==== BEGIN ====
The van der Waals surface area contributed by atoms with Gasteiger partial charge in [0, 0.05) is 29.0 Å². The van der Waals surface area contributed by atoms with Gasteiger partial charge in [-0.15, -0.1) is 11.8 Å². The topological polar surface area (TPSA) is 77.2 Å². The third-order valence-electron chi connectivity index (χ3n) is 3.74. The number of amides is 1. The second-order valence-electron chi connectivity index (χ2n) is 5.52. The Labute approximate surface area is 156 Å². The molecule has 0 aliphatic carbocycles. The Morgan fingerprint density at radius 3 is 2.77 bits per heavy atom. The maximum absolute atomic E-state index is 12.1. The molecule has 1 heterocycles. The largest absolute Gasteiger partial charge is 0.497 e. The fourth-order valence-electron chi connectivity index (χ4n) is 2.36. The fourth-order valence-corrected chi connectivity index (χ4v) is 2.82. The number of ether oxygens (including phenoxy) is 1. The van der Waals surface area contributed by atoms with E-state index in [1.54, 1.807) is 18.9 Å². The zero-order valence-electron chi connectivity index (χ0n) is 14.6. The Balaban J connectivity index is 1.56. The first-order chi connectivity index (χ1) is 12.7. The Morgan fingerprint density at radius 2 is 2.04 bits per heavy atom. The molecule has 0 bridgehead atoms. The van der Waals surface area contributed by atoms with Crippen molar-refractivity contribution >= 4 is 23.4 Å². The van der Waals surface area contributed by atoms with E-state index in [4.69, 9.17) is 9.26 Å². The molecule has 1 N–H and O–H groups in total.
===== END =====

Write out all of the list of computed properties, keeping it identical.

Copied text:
The van der Waals surface area contributed by atoms with Gasteiger partial charge in [0, 0.05) is 29.0 Å². The van der Waals surface area contributed by atoms with Gasteiger partial charge in [-0.15, -0.1) is 11.8 Å². The topological polar surface area (TPSA) is 77.2 Å². The third-order valence-electron chi connectivity index (χ3n) is 3.74. The number of amides is 1. The second-order valence-electron chi connectivity index (χ2n) is 5.52. The Labute approximate surface area is 156 Å². The molecule has 0 aliphatic carbocycles. The Morgan fingerprint density at radius 3 is 2.77 bits per heavy atom. The maximum absolute atomic E-state index is 12.1. The molecule has 1 heterocycles. The largest absolute Gasteiger partial charge is 0.497 e. The fourth-order valence-electron chi connectivity index (χ4n) is 2.36. The fourth-order valence-corrected chi connectivity index (χ4v) is 2.82. The number of ether oxygens (including phenoxy) is 1. The van der Waals surface area contributed by atoms with E-state index in [1.54, 1.807) is 18.9 Å². The zero-order valence-electron chi connectivity index (χ0n) is 14.6. The Balaban J connectivity index is 1.56. The first-order chi connectivity index (χ1) is 12.7. The Morgan fingerprint density at radius 2 is 2.04 bits per heavy atom. The molecule has 0 bridgehead atoms. The van der Waals surface area contributed by atoms with Crippen molar-refractivity contribution >= 4 is 23.4 Å². The van der Waals surface area contributed by atoms with E-state index in [4.69, 9.17) is 9.26 Å². The molecule has 1 N–H and O–H groups in total.